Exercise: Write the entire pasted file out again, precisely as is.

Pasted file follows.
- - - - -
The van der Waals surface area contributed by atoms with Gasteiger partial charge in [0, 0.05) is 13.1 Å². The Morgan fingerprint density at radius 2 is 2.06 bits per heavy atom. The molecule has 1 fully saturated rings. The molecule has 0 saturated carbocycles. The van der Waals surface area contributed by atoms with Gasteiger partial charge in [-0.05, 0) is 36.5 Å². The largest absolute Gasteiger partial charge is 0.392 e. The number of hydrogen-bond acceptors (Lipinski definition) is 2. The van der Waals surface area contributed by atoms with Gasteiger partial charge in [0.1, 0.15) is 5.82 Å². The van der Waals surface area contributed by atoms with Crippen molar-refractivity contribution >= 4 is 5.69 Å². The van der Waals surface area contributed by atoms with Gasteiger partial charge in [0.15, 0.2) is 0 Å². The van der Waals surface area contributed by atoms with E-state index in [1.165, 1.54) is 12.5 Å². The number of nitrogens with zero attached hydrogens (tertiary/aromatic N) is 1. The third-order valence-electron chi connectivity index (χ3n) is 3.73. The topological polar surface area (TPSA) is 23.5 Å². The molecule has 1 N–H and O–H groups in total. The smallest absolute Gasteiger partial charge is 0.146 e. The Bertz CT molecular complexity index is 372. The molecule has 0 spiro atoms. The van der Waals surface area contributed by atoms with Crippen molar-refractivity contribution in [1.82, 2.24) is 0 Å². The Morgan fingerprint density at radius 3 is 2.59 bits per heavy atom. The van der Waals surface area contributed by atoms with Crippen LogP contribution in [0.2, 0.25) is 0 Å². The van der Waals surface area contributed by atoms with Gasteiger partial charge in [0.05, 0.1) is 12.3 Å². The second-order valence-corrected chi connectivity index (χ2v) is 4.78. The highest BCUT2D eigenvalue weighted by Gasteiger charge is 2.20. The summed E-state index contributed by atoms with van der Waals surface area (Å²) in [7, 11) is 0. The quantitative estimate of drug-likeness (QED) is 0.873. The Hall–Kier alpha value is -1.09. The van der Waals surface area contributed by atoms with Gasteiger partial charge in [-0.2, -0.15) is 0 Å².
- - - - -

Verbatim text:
The van der Waals surface area contributed by atoms with Gasteiger partial charge in [0, 0.05) is 13.1 Å². The Morgan fingerprint density at radius 2 is 2.06 bits per heavy atom. The molecule has 1 fully saturated rings. The molecule has 0 saturated carbocycles. The van der Waals surface area contributed by atoms with Gasteiger partial charge in [-0.05, 0) is 36.5 Å². The largest absolute Gasteiger partial charge is 0.392 e. The number of hydrogen-bond acceptors (Lipinski definition) is 2. The van der Waals surface area contributed by atoms with Gasteiger partial charge in [0.1, 0.15) is 5.82 Å². The van der Waals surface area contributed by atoms with Crippen molar-refractivity contribution >= 4 is 5.69 Å². The van der Waals surface area contributed by atoms with Gasteiger partial charge in [0.15, 0.2) is 0 Å². The van der Waals surface area contributed by atoms with E-state index in [1.165, 1.54) is 12.5 Å². The number of nitrogens with zero attached hydrogens (tertiary/aromatic N) is 1. The third-order valence-electron chi connectivity index (χ3n) is 3.73. The topological polar surface area (TPSA) is 23.5 Å². The molecule has 1 N–H and O–H groups in total. The smallest absolute Gasteiger partial charge is 0.146 e. The Bertz CT molecular complexity index is 372. The molecule has 0 spiro atoms. The van der Waals surface area contributed by atoms with Crippen molar-refractivity contribution in [1.82, 2.24) is 0 Å². The Morgan fingerprint density at radius 3 is 2.59 bits per heavy atom. The van der Waals surface area contributed by atoms with Crippen LogP contribution in [0.2, 0.25) is 0 Å². The van der Waals surface area contributed by atoms with Gasteiger partial charge in [0.05, 0.1) is 12.3 Å². The second-order valence-corrected chi connectivity index (χ2v) is 4.78. The highest BCUT2D eigenvalue weighted by Gasteiger charge is 2.20. The summed E-state index contributed by atoms with van der Waals surface area (Å²) in [7, 11) is 0. The quantitative estimate of drug-likeness (QED) is 0.873. The Hall–Kier alpha value is -1.09. The van der Waals surface area contributed by atoms with Gasteiger partial charge in [-0.2, -0.15) is 0 Å².